Morgan Stewart, CEO of Club Taree Golf Club, is a shrewd businessman who has embraced women as his prime customers. He is also a White Ribbon Ambassador.
The White Ribbon campaign began 26 years ago in Canada as a response to the massacre of 14 women. It is a men-led movement to raise awareness about men’s violence to women. It began in Australia in 2003 to encourage respectful relationships with women and gender equality. Ambassadors and advocates of White Ribbon work in the community to help raise awareness to end men’s violence against women.
Morgan’s reasons for supporting White Ribbon are deeply personal.
‘My father was a policeman in a smallish town in New Zealand and was an alcoholic, so my brother and I grew up in a pretty turbulent household where we took the brunt of what was happening between my parents. Because of the things I saw, and those experiences, I made the decision early on not to be like my Dad. He was an example of what not to be, so I thought as long as I didn’t turn out like him, I’d be okay. So I decided to be one of the good guys.
‘I’m the oldest of three, I have a sister between me and my brother. And there’s no doubt my brother feels as I do. I haven’t spoken to my father since 1999 and I don’t think my bother has spoken to him since 2001. We realised our father is the antithesis of everything wrong in a parent, or a role model. So we made our choices, maybe subconsciously, in that when we got out into the adult world we just decided to be good blokes. To try and have healthy relationships with women, with each other, and not be tainted by what had happened.
A New Life
‘When my mother separated from my father, we were still young kids, so we went off to start a new life only about five streets away but we never really saw him. He didn’t pay my mother on time, he didn’t do a lot of things he should have, but she finally had the courage to make a move and get away from him, and my grandmother, her mother, supported her in that. She supported my mother to buy a car as my father never did support her, and helped my mother in many ways. My grandmother is a very powerful woman in this equation. She again supported my mother when she purchased a house, mum paid her back, but it was my grandmother who took us for holidays to get us out of town. It was my grandmother that got me into golf actually! She used to take me along to Ladies Day at her club and I’d caddy for her. And when we got round the back of the course she’d give me a private lesson and let me knock a few balls around! That’s how I fell in love with golf! So when I say I’m a man raised by women, that’s generationally as well. My grandmother was the enabler for my mother, like the aunties and grandmothers so often are.’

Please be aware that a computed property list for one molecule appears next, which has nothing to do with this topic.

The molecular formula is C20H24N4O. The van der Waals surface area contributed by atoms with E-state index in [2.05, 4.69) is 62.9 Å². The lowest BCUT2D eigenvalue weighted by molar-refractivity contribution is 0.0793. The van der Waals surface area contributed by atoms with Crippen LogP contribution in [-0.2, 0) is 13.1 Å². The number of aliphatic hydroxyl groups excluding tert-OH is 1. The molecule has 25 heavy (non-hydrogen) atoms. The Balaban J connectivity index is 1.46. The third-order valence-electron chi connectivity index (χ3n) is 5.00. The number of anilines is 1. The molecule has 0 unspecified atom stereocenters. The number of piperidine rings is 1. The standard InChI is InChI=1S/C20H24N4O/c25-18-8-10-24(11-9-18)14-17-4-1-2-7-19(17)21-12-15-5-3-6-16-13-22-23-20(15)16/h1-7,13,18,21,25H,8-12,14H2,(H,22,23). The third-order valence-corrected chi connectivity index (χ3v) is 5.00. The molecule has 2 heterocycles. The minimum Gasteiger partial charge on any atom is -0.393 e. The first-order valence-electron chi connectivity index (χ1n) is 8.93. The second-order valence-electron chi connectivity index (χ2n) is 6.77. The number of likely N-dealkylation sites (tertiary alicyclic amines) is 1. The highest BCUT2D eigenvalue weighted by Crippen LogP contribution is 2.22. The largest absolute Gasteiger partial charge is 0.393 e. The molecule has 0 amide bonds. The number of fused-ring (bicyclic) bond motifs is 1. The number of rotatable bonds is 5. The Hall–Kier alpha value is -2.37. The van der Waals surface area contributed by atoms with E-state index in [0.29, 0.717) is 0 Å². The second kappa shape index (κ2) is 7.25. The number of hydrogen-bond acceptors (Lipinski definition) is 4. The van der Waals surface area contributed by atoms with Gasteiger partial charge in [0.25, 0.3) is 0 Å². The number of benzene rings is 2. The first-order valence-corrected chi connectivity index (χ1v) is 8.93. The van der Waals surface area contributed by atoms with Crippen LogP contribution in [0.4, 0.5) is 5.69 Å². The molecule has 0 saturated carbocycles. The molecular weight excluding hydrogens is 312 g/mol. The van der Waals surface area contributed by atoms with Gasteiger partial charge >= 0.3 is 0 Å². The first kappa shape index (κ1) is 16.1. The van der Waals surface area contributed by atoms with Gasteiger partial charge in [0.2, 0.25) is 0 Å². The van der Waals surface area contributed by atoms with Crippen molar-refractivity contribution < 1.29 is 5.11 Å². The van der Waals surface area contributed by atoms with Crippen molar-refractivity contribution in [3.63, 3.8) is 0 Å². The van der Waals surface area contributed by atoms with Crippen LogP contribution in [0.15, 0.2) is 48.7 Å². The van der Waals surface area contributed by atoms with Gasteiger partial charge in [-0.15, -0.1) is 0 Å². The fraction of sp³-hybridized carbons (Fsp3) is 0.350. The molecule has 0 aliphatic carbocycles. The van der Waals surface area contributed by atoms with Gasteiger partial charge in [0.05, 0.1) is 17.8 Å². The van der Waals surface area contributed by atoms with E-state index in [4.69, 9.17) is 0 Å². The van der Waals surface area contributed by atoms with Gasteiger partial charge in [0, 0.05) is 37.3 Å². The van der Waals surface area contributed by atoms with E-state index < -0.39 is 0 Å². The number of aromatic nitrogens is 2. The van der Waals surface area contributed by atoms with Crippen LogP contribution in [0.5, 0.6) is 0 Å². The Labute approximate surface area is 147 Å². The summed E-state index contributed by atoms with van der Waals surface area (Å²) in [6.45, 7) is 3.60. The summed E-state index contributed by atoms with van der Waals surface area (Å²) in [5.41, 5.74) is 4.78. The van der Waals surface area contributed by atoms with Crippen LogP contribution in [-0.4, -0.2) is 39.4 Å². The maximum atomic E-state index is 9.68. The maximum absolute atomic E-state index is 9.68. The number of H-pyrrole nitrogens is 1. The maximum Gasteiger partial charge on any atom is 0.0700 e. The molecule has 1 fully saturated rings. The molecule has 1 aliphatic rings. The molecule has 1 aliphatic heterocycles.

Show By Example
Morgan and his wife Annette have a 21 year old daughter. Was he tough on who she brought home?
‘My wife and I have tried to show her what a healthy relationship is, teaching her to be independent, be educated and don’t rely on anyone, man or woman. Just be yourself, have a view, be able to support that view articulately, and realise there’s that cut off point where people just get lost in their own passion and mis-information. So don’t try and convert the unconvertable, but have a voice and a view and be prepared to stand behind it.
White Ribbon Day
‘I’d been looking for Associations and places where I could lend a hand or a voice, and I secured a very senior at Blacktown Workers Club when we were living in Sydney. The guy I worked for was a White Ribbon Ambassador and there was a fund raising exercise underway and I was introduced to Detective Superintendant Gary Merriweather and Gennelle Warne from Blacktown Police, local area command. Gary supported Genelle in increasing the police at Blacktown to four full time people to put resources behind the team as Blacktown had ten to twelve Call Outs a day, every day, the second highest in NSW, maybe the country, for incidents of domestic violence. Given its relationship to alcohol, that’s alcohol that’s consumed in the home, which can lead to issues, was something I well knew. You can go into liquor outlets and buy several cases of beer or wine and they welcome you. So Blacktown decided at that time to withdraw from the take away wine and beer places and shut down the bottle shop at the sports club and put the price point at the main club as we didn’t want to contribute to the problem. We didn’t want people to buy alcohol at the club then go home and drink it and have other matters occur in the home.
So here, if you come into our club and knock back three beers, we’re looking at you.
At Blacktown it was a conscious decision the club made to do some fundraising for, and in partnership with, the Police LAC so we ran the bike ride from Newcastle to Sydney, and altogether we’re raised about 100 to a 150 thousand dollars to date. The money was going directly to Blacktown Women and Girls’, The Washhouse in Blacktown plus the River Cottage in Windsor with a percentage of the money going to White Ribbon. We were using the White Ribbon as the opening gateway to talk to people about domestic violence but the funds were going directly to local charities doing the work on the ground.